RECOGNITION/MAINTENANCE: Final approach is a very important aspect of the successful landing. A controlled, stabilized final approach solves something on the order of 85% of the landing problem. Unless your final approach is under control, stabilized, and correct, the difficulties of flair and touchdown will be magnified many, many times.

In the bad, old days when aircraft engines were just about as likely to fail as not, aspiring pilots were typically taught to land using a power-off, gliding approach. We still teach this as an emergency technique and it is an included exercise on the CPL flight test, but is not a “normal” landing procedure.

Final approach ideally will be conducted with appropriate power, flap, and a stabilized rate of descent. Consult your aircraft’s POH to determine the recommended speeds. Compensate, as necessary, for gusty, crosswind, or turbulent conditions.

Typically, a light, training aircraft will approach the runway on final at a descent rate of between 300 and 500’/min. A normal glide slope to an unobstructed runway will be on the order of 3˚. The more consistent your approaches, the easier your landings will be. You will be looking at a similar picture each time; thus, you will find you have to make fewer and simpler decisions.

Where you look during approach, particularly during final approach, can be of great help or, on the other extreme, can make the whole process very challenging. Visual fixation can make your approach very difficult, particularly on short final. The accuracy of our depth perception is greatly diminished when the point or object we are looking at is approaching at relatively high speed.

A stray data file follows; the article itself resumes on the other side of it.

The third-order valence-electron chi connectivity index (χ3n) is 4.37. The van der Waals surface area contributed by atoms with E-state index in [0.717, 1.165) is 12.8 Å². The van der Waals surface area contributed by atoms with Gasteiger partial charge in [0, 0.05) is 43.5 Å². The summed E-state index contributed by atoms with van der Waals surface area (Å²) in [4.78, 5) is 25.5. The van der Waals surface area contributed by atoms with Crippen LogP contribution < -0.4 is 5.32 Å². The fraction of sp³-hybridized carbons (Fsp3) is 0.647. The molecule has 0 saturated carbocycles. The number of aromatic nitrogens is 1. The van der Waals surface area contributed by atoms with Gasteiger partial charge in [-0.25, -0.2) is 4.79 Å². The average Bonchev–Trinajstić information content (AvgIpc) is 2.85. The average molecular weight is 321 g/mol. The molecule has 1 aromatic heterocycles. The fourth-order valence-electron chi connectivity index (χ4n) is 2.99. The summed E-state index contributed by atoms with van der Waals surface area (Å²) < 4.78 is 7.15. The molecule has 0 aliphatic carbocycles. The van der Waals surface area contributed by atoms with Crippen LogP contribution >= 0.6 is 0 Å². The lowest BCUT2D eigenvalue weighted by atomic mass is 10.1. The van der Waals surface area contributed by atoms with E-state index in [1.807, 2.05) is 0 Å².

Initially, on final approach, it is an excellent plan to identify your round-out or flair point, the point at which our flair will commence. Many pilots will use “the numbers”, the runway identifier numbers, as a helpful round-out point. However, if you are operating out of an airport equipped with VASI or PAPI lights, you will find you are rounding out considerably farther down the runway than the runway identifier.

Adjust your rate of descent as required on final approach so the flair point remains stationary at about the same height as you would see the horizon during cruise flight. On most training aircraft, this will be found about 1/3 of the way up the windscreen depending you how tall you are. Use the appropriate combination of rudder and aileron inputs to maintain the aircraft’s alignment with the centreline throughout the approach.

Maintain airspeed with appropriate elevator inputs and trim. Power will control your rate of sink. Once you have achieved the glide path, pitch and power input changes will be very minimal. We are trying to achieve a stabilized approach where the aircraft rather than the pilot will do most of the work.

Try to make any significant changes in airspeed, attitude, and rate of descent as early in the final approach as possible. Establish the stabilized approach as soon as you can and maintain it all the way down to the flair.

Successful landings do not “drop out of the sky”. They should not be dependent on luck. Good planning, organized and procedural flying, management of workload, and a stabilized approach established early will contribute greatly to a successful landing.